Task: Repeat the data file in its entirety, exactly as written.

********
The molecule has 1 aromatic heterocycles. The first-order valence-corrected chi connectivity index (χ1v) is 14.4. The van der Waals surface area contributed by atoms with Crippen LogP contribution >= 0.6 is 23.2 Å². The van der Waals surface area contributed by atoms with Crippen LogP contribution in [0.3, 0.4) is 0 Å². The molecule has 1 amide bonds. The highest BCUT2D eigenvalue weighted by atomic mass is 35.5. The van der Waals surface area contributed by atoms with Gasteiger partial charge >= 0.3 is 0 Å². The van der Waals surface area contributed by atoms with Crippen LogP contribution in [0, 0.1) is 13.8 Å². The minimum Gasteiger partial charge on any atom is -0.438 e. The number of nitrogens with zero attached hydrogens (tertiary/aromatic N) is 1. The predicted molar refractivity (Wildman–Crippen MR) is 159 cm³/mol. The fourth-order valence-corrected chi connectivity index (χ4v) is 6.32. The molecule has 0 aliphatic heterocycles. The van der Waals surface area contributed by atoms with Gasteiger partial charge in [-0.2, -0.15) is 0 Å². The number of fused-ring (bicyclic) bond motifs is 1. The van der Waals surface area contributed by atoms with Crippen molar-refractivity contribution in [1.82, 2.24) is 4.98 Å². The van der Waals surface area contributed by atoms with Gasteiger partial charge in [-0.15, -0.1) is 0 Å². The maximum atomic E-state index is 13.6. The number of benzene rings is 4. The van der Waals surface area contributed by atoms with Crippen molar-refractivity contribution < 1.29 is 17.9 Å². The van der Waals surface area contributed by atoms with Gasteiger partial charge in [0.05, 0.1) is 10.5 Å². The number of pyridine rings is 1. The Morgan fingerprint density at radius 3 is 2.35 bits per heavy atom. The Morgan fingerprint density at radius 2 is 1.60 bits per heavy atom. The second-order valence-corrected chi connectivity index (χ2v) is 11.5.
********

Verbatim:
The molecule has 1 aromatic heterocycles. The first-order valence-corrected chi connectivity index (χ1v) is 14.4. The van der Waals surface area contributed by atoms with Crippen LogP contribution >= 0.6 is 23.2 Å². The van der Waals surface area contributed by atoms with Crippen LogP contribution in [0.3, 0.4) is 0 Å². The molecule has 1 amide bonds. The highest BCUT2D eigenvalue weighted by atomic mass is 35.5. The van der Waals surface area contributed by atoms with Gasteiger partial charge >= 0.3 is 0 Å². The van der Waals surface area contributed by atoms with Crippen LogP contribution in [0, 0.1) is 13.8 Å². The minimum Gasteiger partial charge on any atom is -0.438 e. The number of nitrogens with zero attached hydrogens (tertiary/aromatic N) is 1. The predicted molar refractivity (Wildman–Crippen MR) is 159 cm³/mol. The fourth-order valence-corrected chi connectivity index (χ4v) is 6.32. The molecule has 0 aliphatic heterocycles. The van der Waals surface area contributed by atoms with Gasteiger partial charge in [-0.2, -0.15) is 0 Å². The number of fused-ring (bicyclic) bond motifs is 1. The van der Waals surface area contributed by atoms with Crippen molar-refractivity contribution in [1.82, 2.24) is 4.98 Å². The van der Waals surface area contributed by atoms with Gasteiger partial charge in [-0.15, -0.1) is 0 Å². The maximum atomic E-state index is 13.6. The number of benzene rings is 4. The van der Waals surface area contributed by atoms with Crippen molar-refractivity contribution < 1.29 is 17.9 Å². The van der Waals surface area contributed by atoms with Gasteiger partial charge in [0.05, 0.1) is 10.5 Å². The number of pyridine rings is 1. The Morgan fingerprint density at radius 3 is 2.35 bits per heavy atom. The Morgan fingerprint density at radius 2 is 1.60 bits per heavy atom. The second-order valence-corrected chi connectivity index (χ2v) is 11.5.